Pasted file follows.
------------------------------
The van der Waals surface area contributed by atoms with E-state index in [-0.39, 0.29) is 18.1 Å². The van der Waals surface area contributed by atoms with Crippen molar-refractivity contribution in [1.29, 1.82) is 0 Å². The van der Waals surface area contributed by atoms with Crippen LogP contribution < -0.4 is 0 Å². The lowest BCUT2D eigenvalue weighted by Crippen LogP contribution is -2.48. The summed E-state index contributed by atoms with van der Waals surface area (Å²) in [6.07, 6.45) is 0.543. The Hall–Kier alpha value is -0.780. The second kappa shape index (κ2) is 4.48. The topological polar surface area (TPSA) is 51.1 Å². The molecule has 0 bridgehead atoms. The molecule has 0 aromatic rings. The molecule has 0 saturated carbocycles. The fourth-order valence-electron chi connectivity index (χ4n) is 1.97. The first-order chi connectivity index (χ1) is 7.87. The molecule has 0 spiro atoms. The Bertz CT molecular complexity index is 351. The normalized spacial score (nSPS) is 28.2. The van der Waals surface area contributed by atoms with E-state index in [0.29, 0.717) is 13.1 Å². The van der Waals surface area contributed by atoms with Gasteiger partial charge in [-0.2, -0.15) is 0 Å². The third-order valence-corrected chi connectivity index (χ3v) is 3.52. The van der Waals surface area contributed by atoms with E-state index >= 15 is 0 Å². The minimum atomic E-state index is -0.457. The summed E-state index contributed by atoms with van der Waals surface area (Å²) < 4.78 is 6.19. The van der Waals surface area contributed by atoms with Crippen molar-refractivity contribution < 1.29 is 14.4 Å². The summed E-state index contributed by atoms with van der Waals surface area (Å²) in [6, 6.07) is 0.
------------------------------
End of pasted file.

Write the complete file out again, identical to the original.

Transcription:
The van der Waals surface area contributed by atoms with E-state index in [-0.39, 0.29) is 18.1 Å². The van der Waals surface area contributed by atoms with Crippen molar-refractivity contribution in [1.29, 1.82) is 0 Å². The van der Waals surface area contributed by atoms with Crippen LogP contribution < -0.4 is 0 Å². The lowest BCUT2D eigenvalue weighted by Crippen LogP contribution is -2.48. The summed E-state index contributed by atoms with van der Waals surface area (Å²) in [6.07, 6.45) is 0.543. The Hall–Kier alpha value is -0.780. The second kappa shape index (κ2) is 4.48. The topological polar surface area (TPSA) is 51.1 Å². The molecule has 0 bridgehead atoms. The molecule has 0 aromatic rings. The molecule has 0 saturated carbocycles. The fourth-order valence-electron chi connectivity index (χ4n) is 1.97. The first-order chi connectivity index (χ1) is 7.87. The molecule has 0 spiro atoms. The Bertz CT molecular complexity index is 351. The normalized spacial score (nSPS) is 28.2. The van der Waals surface area contributed by atoms with E-state index in [0.29, 0.717) is 13.1 Å². The van der Waals surface area contributed by atoms with Gasteiger partial charge in [-0.2, -0.15) is 0 Å². The third-order valence-corrected chi connectivity index (χ3v) is 3.52. The van der Waals surface area contributed by atoms with E-state index >= 15 is 0 Å². The minimum atomic E-state index is -0.457. The summed E-state index contributed by atoms with van der Waals surface area (Å²) < 4.78 is 6.19. The van der Waals surface area contributed by atoms with Crippen molar-refractivity contribution < 1.29 is 14.4 Å². The summed E-state index contributed by atoms with van der Waals surface area (Å²) in [6, 6.07) is 0.